"A writ of certiorari lies where a lower board, tribunal, or court has exceeded its jurisdiction or otherwise has acted illegally. For this reason, this court 'may examine only the jurisdiction of the district court and the legality of its actions.' 'Illegality exists when the court's findings lack substantial evidentiary support, or when the court has not properly applied the law.' "

Pfister v. Iowa Dist. Ct., 688 N.W.2d 790, 794 (Iowa 2004) (citations omitted).

IV. Standing.

A. Applicable Iowa law.

In Citizens for Responsible Choices v. City of Shenandoah, we said that standing to sue means " 'a party must have "sufficient stake in an otherwise justiciable controversy to obtain judicial resolution of that controversy." ' " 686 N.W.2d 470, 475 (Iowa 2004) (citations omitted);

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accord Sanchez v. State, 692 N.W.2d 812, 821 (Iowa 2005). As far as Iowa law is concerned, this means "that a complaining party must (1) have a specific personal or legal interest in the litigation and (2) be injuriously affected." Id. Having a legal interest in the litigation and being injuriously affected are separate requirements for standing. Id.

Standing is a doctrine courts employ to

refuse to determine the merits of a legal controversy irrespective of its correctness, where the party advancing it is not properly situated to prosecute the action. When standing is put in issue, the question is whether the person whose standing is challenged is a proper party to request an adjudication of the issue and not whether the controversy is otherwise justiciable, or whether, on the merits, the plaintiff has a legally protected interest that the defendant's action has invaded.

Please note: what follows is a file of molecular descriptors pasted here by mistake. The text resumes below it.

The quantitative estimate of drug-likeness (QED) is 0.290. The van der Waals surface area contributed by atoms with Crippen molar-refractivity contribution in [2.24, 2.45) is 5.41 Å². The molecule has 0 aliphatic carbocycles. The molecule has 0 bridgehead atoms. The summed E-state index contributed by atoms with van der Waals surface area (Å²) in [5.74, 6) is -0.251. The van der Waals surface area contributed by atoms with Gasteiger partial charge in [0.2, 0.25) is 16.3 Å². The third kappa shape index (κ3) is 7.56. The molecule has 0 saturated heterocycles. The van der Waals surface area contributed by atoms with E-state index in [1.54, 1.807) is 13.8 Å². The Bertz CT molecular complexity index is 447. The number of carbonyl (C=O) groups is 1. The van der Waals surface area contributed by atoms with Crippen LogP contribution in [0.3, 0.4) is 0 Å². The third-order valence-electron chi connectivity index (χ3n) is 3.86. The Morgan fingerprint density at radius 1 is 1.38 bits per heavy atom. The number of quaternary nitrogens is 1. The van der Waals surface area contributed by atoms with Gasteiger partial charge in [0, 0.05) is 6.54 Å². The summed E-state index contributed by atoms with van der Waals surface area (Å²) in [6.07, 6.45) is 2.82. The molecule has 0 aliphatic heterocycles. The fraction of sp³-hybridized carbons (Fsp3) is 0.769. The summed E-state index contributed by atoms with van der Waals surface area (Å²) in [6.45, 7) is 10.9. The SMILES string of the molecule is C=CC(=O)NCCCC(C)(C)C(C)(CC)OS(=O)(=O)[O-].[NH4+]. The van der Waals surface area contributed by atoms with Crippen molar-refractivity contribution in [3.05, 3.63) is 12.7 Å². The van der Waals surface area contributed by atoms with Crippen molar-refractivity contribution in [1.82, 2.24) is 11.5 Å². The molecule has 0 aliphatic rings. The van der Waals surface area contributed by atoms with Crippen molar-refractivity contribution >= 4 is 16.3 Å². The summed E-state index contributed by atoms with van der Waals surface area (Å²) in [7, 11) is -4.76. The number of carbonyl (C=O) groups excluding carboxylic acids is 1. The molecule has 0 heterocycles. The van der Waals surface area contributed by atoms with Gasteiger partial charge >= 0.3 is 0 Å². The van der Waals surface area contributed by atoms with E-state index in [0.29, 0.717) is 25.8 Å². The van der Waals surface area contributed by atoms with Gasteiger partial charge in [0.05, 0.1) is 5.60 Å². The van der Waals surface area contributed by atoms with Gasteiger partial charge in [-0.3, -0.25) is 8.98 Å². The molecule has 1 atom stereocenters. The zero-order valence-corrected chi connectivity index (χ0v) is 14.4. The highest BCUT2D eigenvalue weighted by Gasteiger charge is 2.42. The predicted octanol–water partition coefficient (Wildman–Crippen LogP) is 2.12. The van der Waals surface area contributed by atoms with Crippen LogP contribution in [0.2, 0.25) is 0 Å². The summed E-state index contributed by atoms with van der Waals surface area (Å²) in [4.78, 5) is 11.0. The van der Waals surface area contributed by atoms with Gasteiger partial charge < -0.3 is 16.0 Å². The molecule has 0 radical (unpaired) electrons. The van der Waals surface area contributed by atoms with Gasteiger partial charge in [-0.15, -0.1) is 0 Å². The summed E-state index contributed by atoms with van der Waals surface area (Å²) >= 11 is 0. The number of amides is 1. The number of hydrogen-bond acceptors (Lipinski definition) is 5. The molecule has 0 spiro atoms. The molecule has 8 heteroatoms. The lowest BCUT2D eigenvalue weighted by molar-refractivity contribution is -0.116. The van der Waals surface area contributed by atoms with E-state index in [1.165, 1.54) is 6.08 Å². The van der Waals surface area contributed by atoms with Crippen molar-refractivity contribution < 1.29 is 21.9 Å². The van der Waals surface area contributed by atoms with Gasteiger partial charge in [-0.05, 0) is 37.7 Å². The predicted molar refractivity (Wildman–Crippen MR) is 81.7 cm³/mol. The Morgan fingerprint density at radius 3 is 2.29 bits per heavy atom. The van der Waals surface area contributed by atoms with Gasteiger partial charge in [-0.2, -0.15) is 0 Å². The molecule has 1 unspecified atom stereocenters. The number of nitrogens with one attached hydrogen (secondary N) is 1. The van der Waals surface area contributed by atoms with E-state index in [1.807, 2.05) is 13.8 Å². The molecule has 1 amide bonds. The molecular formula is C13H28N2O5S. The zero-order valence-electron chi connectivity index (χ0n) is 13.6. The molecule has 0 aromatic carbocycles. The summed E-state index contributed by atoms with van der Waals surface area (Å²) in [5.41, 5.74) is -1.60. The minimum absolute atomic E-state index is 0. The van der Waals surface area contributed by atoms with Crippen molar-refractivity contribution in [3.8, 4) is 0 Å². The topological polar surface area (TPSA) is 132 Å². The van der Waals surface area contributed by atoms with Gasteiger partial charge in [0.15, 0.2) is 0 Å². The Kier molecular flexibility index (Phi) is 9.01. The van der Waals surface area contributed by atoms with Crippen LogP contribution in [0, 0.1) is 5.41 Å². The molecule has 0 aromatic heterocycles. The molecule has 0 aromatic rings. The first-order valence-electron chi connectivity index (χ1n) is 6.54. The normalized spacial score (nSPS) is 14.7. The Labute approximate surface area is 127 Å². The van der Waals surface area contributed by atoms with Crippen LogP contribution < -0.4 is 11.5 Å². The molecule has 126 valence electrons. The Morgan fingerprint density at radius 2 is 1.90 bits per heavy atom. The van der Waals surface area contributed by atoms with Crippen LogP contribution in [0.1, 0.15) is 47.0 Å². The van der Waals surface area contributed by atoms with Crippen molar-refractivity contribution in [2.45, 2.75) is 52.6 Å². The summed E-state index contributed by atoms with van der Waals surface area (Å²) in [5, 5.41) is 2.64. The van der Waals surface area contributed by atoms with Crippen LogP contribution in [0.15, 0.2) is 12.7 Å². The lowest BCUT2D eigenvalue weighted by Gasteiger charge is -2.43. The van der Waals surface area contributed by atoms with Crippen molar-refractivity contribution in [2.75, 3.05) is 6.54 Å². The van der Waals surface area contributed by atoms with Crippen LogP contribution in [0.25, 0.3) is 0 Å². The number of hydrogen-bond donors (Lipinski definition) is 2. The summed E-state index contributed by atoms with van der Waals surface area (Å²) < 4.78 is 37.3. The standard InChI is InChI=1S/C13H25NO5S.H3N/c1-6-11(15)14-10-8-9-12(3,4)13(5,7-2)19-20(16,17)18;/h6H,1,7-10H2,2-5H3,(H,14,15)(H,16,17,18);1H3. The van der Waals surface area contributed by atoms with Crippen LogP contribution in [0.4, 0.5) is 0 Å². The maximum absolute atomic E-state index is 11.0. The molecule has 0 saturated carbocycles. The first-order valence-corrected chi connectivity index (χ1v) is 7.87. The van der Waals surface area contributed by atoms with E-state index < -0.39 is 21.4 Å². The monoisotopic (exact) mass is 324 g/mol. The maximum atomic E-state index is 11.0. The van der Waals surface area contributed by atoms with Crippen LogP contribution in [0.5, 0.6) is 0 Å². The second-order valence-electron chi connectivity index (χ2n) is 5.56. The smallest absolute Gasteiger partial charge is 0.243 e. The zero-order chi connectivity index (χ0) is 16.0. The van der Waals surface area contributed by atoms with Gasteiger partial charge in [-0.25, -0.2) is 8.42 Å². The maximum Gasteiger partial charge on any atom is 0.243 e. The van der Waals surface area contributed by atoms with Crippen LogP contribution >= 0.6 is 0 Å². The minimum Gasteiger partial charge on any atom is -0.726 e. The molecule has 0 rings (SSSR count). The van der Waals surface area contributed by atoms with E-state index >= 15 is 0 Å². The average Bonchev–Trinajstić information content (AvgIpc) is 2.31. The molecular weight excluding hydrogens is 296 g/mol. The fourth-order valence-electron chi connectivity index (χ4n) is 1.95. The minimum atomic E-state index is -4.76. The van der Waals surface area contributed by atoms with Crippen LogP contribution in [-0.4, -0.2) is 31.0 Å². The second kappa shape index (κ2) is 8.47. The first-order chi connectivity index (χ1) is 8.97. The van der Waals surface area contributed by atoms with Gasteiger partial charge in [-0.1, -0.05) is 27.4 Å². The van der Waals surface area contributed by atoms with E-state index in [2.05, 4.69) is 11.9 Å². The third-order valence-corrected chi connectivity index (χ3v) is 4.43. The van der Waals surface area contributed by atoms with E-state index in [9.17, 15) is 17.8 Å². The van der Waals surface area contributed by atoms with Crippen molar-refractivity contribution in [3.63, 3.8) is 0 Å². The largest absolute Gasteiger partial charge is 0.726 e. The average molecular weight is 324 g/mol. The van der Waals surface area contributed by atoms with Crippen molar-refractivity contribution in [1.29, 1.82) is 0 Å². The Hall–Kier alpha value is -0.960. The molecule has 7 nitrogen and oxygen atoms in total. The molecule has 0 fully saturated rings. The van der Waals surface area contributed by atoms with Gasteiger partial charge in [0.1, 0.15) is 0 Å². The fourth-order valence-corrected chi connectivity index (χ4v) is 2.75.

59 Am. Jur. 2d Parties § 36, at 442 (2002) (footnotes omitted); see also Hawkeye Bancorporation v. Iowa Coll. Aid Comm'n, 360 N.W.2d 798, 802 (Iowa 1985) ("standing is a self-imposed rule of restraint").

In short, the focus is on the party, not on the claim. 13 Charles Alan Wright, Arthur R. Miller & Edward H. Cooper, Federal Practice and Procedure § 3531, at 339 (1984) [hereinafter Wright]. Even if the claim could be meritorious, the court will not hear the claim if the party bringing it lacks standing. See Citizens, 686 N.W.2d at 475 ("Whether litigants have standing does not depend on the legal merit of their claims, but rather whether, if the wrong alleged produces a legally cognizable injury, they are among those who have sustained it.").

It has been said that "[s]tanding is related to the doctrine that prohibits advisory opinions because the latter requires the court to dispose of only those issues that affect the rights of the parties present." 59 Am. Jur. 2d Parties § 35, at 441 (2002).

This court has required standing in certiorari actions. In State v. West, the court stated the requirement this way:

Certiorari, which is an extraordinary remedy, is available to all persons who show a substantial interest in the activity challenged. Generally, only a party to an action may obtain the writ. An exception exists, however, when the public is concerned with the subject matter of the action, in which case anyone interested may petition. In order for persons who are not parties to assert a claim, they must prove that they have been injured in a special manner, different from that of the public generally.

320 N.W.2d 570, 573 (Iowa 1982) (citations omitted); accord Williamson v. Kelley, 271 N.W.2d 727, 729 (Iowa 1978); Hohl v. Bd. of Educ., 250 Iowa 502, 509, 94 N.W.2d 787, 791...